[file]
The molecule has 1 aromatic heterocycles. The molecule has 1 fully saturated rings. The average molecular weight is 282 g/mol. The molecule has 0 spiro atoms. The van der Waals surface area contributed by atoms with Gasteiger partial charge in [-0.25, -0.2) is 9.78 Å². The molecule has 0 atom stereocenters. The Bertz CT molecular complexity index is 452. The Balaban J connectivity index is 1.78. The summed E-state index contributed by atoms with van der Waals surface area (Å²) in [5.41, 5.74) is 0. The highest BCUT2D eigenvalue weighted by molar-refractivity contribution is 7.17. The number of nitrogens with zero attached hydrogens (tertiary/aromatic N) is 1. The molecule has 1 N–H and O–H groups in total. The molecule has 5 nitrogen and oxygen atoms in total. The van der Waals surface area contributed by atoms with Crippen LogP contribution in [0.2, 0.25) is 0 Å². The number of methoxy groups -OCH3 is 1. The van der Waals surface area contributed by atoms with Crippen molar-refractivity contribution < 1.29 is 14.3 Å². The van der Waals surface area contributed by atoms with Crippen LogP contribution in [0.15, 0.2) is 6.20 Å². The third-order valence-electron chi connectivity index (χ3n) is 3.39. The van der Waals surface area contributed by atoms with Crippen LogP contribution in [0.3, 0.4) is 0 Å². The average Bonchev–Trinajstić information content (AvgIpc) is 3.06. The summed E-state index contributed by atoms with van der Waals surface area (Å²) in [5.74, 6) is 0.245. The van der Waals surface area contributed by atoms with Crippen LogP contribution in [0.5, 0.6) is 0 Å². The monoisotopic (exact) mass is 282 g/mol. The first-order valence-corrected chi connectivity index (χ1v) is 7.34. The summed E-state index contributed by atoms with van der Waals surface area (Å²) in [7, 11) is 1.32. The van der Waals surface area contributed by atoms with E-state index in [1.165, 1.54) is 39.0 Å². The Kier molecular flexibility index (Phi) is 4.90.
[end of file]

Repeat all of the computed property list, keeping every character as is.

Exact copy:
The molecule has 1 aromatic heterocycles. The molecule has 1 fully saturated rings. The average molecular weight is 282 g/mol. The molecule has 0 spiro atoms. The van der Waals surface area contributed by atoms with Gasteiger partial charge in [-0.25, -0.2) is 9.78 Å². The molecule has 0 atom stereocenters. The Bertz CT molecular complexity index is 452. The Balaban J connectivity index is 1.78. The summed E-state index contributed by atoms with van der Waals surface area (Å²) in [5.41, 5.74) is 0. The highest BCUT2D eigenvalue weighted by molar-refractivity contribution is 7.17. The number of nitrogens with zero attached hydrogens (tertiary/aromatic N) is 1. The molecule has 1 N–H and O–H groups in total. The molecule has 5 nitrogen and oxygen atoms in total. The van der Waals surface area contributed by atoms with Crippen LogP contribution in [0.2, 0.25) is 0 Å². The number of methoxy groups -OCH3 is 1. The van der Waals surface area contributed by atoms with Crippen molar-refractivity contribution < 1.29 is 14.3 Å². The van der Waals surface area contributed by atoms with Crippen LogP contribution in [0.15, 0.2) is 6.20 Å². The third-order valence-electron chi connectivity index (χ3n) is 3.39. The van der Waals surface area contributed by atoms with Crippen LogP contribution in [0.3, 0.4) is 0 Å². The average Bonchev–Trinajstić information content (AvgIpc) is 3.06. The summed E-state index contributed by atoms with van der Waals surface area (Å²) in [5.74, 6) is 0.245. The van der Waals surface area contributed by atoms with Crippen LogP contribution in [0.5, 0.6) is 0 Å². The monoisotopic (exact) mass is 282 g/mol. The first-order valence-corrected chi connectivity index (χ1v) is 7.34. The summed E-state index contributed by atoms with van der Waals surface area (Å²) in [7, 11) is 1.32. The van der Waals surface area contributed by atoms with E-state index in [1.165, 1.54) is 39.0 Å². The Kier molecular flexibility index (Phi) is 4.90.